Issue: November 27
Pine tree needles turn brown and fall off this doesn't necessarily mean your tree is unhealthy, and they can be used as beneficial mulch.
Q. I have noticed that many needles on the inside of my pine trees have recently turned brown and are starting to fall. Is this a disease or drought? What can I do? Since the needles are falling, are they safe to use to mulch my garden?
A. It is a regular event for needles on the inside of a pine tree (the older needles) to turn brown and drop from the tree. I checked with Cheryl Kent, Bernalillo County Extension Horticulture Agent, who told me that she was seeing many pines dropping their 3 and 4 year old needles now. This is probably what is happening to your tree. Even though pines are evergreen trees, they do not keep their needles forever. Older needles fall away every year, but the loss of old needles is more apparent when the needles falling were produced in a year with a favorable environment for the development of many needles. If many needles developed 3 or 4 years ago, then the needle drop is much more apparent than if there were relatively fewer needles formed that year. These needles are safe to use as mulch around most plants and especially perennial plants in your garden. Because pine needles contain high levels of resins, they repel water and decompose much more slowly than leaves from most deciduous trees. Their shape also helps them avoid becoming moist and composting rapidly. This makes them especially useful in areas where you will not be digging frequently. The fragrance of pine needles on sunny days is also an added benefit when they are used as garden mulch. Some people fear that pine needles are too acidic for use in our gardens. This is not a concern in New Mexico; added acidity is beneficial in our soils. Even so, their slow decomposition slows the release of their acidity into the soil. They are definitely beneficial as mulch. They are very slow to compost, so they are often better mulch than compostable material.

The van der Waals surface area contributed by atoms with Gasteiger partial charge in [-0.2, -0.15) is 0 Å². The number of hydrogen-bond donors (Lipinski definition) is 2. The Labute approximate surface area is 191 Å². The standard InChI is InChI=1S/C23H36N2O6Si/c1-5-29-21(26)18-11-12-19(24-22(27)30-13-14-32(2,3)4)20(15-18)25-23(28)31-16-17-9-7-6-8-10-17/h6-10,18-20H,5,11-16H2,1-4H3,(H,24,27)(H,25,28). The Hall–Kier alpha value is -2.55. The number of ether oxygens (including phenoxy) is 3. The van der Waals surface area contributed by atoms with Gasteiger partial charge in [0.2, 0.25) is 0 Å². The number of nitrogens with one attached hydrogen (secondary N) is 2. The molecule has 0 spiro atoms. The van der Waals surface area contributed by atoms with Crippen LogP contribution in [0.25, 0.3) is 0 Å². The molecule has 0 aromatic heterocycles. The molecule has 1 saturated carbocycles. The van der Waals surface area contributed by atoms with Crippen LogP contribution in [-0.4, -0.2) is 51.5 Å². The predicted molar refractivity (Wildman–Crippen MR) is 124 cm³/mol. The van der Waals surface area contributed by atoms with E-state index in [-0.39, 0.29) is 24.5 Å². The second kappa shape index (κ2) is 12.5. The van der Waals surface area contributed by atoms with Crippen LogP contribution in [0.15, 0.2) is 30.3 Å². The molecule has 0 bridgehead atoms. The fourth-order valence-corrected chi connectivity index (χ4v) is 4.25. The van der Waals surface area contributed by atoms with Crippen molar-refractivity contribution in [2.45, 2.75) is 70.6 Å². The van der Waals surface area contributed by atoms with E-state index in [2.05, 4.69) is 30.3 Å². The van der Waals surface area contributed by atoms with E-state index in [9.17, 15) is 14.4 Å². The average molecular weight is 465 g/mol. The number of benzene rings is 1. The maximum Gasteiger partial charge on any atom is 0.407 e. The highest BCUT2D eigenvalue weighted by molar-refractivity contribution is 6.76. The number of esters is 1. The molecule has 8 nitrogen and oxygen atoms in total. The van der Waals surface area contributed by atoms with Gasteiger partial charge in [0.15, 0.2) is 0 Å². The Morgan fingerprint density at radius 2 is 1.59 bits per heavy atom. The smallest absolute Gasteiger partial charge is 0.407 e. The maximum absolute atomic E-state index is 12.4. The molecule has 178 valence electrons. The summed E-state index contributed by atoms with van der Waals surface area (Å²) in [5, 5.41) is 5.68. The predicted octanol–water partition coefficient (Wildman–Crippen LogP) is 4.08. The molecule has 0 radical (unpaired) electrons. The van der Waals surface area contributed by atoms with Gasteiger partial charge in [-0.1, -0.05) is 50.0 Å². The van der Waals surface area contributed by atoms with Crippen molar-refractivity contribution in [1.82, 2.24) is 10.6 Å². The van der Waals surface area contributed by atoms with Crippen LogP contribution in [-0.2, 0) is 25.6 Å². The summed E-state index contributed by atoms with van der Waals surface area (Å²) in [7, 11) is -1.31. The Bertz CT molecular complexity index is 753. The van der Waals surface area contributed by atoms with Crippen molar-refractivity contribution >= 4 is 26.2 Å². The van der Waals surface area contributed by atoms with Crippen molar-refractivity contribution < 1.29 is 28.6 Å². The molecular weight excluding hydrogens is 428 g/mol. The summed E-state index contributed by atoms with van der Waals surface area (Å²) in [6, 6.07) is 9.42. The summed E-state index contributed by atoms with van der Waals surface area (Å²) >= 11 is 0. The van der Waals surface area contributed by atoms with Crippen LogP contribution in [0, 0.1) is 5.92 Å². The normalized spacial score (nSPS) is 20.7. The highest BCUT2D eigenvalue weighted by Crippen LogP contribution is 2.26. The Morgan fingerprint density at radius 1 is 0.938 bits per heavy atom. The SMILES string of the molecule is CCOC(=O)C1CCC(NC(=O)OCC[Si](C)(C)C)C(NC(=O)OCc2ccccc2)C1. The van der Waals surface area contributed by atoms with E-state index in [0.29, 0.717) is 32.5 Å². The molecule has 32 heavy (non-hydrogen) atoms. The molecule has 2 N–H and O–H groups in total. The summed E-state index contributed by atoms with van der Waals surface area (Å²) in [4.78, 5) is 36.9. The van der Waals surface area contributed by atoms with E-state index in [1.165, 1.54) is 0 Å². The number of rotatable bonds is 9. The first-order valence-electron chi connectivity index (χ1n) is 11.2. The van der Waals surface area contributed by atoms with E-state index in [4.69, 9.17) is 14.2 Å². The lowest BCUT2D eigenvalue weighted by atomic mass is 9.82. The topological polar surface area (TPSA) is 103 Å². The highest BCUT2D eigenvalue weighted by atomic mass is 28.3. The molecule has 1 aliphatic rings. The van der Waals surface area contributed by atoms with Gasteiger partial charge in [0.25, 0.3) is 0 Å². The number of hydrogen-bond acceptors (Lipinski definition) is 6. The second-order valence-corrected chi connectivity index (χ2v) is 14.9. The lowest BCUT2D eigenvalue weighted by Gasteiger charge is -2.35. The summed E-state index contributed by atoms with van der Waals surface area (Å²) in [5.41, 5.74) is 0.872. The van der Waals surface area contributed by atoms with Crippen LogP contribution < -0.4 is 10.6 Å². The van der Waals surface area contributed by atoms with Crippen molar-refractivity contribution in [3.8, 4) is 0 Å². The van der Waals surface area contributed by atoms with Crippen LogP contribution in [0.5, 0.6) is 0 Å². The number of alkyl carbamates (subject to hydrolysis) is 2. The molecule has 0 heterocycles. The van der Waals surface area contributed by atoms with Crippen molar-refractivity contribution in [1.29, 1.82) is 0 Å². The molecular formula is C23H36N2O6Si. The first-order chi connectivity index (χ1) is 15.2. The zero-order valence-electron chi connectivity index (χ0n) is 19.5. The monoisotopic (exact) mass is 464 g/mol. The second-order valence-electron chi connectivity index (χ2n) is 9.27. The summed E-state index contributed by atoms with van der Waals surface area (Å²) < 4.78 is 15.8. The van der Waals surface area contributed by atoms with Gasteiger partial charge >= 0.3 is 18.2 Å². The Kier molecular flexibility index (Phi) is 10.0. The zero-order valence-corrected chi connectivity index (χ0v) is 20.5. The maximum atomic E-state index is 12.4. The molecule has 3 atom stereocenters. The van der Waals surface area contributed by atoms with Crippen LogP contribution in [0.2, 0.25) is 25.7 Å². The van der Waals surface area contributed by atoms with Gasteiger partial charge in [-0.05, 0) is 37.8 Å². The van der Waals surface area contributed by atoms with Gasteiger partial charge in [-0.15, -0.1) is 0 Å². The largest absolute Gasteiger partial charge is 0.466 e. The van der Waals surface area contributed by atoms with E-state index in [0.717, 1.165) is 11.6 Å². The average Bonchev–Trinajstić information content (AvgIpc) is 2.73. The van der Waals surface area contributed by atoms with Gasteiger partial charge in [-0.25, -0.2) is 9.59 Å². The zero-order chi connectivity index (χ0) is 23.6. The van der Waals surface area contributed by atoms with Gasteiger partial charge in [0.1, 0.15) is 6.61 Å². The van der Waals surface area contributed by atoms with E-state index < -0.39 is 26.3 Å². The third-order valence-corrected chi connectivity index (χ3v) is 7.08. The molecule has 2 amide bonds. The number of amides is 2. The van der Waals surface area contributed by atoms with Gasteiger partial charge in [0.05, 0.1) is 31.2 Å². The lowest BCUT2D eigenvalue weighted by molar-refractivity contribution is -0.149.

For more gardening information, visit the NMSU Extension publications World Wide Web site at http://www.cahe.nmsu.edu/pubs/_h.
Send your gardening questions to:
Yard and Garden, ATTN: Dr. Curtis Smith
NMSU Cooperative Extension Service
9301 Indian School Road, NE, Suite 112
Albuquerque, NM 87112
Curtis W. Smith, Ph.D., is an Extension Horticulture Specialist with New Mexico State University's Cooperative Extension Service. New Mexico State University is an equal opportunity/affirmative action employer and educator.